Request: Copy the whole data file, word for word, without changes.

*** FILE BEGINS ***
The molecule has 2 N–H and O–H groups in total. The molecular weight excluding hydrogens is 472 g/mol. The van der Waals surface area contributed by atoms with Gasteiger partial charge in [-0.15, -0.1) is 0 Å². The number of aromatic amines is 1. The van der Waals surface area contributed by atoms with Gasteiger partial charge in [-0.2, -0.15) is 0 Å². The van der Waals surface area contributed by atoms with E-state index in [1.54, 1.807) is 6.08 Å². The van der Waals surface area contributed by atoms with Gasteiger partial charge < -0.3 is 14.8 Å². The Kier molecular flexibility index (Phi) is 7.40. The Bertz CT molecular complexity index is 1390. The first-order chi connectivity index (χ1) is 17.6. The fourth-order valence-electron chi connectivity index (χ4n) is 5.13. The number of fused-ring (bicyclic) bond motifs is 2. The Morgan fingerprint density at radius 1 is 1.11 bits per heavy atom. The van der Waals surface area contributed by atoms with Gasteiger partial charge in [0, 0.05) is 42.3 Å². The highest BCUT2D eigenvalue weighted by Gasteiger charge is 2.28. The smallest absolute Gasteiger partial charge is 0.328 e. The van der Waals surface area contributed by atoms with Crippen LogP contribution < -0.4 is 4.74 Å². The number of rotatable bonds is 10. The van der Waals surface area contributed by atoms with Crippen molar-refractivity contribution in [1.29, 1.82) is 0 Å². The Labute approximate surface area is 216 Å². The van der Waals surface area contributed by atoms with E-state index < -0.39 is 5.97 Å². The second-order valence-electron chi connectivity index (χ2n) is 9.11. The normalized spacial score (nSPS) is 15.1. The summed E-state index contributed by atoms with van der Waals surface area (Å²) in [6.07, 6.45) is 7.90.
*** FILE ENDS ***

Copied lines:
The molecule has 2 N–H and O–H groups in total. The molecular weight excluding hydrogens is 472 g/mol. The van der Waals surface area contributed by atoms with Gasteiger partial charge in [-0.15, -0.1) is 0 Å². The number of aromatic amines is 1. The van der Waals surface area contributed by atoms with Gasteiger partial charge in [-0.2, -0.15) is 0 Å². The van der Waals surface area contributed by atoms with E-state index in [1.54, 1.807) is 6.08 Å². The van der Waals surface area contributed by atoms with Gasteiger partial charge < -0.3 is 14.8 Å². The Kier molecular flexibility index (Phi) is 7.40. The Bertz CT molecular complexity index is 1390. The first-order chi connectivity index (χ1) is 17.6. The fourth-order valence-electron chi connectivity index (χ4n) is 5.13. The number of fused-ring (bicyclic) bond motifs is 2. The Morgan fingerprint density at radius 1 is 1.11 bits per heavy atom. The van der Waals surface area contributed by atoms with Gasteiger partial charge in [0, 0.05) is 42.3 Å². The highest BCUT2D eigenvalue weighted by Gasteiger charge is 2.28. The smallest absolute Gasteiger partial charge is 0.328 e. The van der Waals surface area contributed by atoms with Crippen LogP contribution < -0.4 is 4.74 Å². The number of rotatable bonds is 10. The van der Waals surface area contributed by atoms with Crippen molar-refractivity contribution in [1.29, 1.82) is 0 Å². The Labute approximate surface area is 216 Å². The van der Waals surface area contributed by atoms with E-state index < -0.39 is 5.97 Å². The second-order valence-electron chi connectivity index (χ2n) is 9.11. The normalized spacial score (nSPS) is 15.1. The summed E-state index contributed by atoms with van der Waals surface area (Å²) in [6.07, 6.45) is 7.90.